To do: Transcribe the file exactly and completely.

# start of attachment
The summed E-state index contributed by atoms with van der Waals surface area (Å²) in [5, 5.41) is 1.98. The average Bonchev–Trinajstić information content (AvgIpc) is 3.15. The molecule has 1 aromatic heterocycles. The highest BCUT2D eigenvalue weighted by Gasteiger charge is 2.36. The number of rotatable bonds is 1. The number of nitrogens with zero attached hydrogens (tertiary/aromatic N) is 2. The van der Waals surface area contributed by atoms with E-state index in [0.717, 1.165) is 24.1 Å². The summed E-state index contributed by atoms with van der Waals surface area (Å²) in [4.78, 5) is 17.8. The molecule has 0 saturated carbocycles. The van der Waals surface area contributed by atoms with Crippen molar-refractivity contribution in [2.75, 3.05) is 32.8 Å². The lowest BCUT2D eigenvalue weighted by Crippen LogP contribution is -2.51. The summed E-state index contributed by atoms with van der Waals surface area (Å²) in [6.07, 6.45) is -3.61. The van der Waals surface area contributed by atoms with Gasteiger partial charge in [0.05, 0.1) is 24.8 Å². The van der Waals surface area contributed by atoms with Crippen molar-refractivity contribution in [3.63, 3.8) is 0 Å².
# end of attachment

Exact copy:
The summed E-state index contributed by atoms with van der Waals surface area (Å²) in [5, 5.41) is 1.98. The average Bonchev–Trinajstić information content (AvgIpc) is 3.15. The molecule has 1 aromatic heterocycles. The highest BCUT2D eigenvalue weighted by Gasteiger charge is 2.36. The number of rotatable bonds is 1. The number of nitrogens with zero attached hydrogens (tertiary/aromatic N) is 2. The van der Waals surface area contributed by atoms with E-state index in [0.717, 1.165) is 24.1 Å². The summed E-state index contributed by atoms with van der Waals surface area (Å²) in [4.78, 5) is 17.8. The molecule has 0 saturated carbocycles. The van der Waals surface area contributed by atoms with Crippen molar-refractivity contribution in [2.75, 3.05) is 32.8 Å². The lowest BCUT2D eigenvalue weighted by Crippen LogP contribution is -2.51. The summed E-state index contributed by atoms with van der Waals surface area (Å²) in [6.07, 6.45) is -3.61. The van der Waals surface area contributed by atoms with Gasteiger partial charge in [0.05, 0.1) is 24.8 Å². The van der Waals surface area contributed by atoms with Crippen molar-refractivity contribution in [3.63, 3.8) is 0 Å².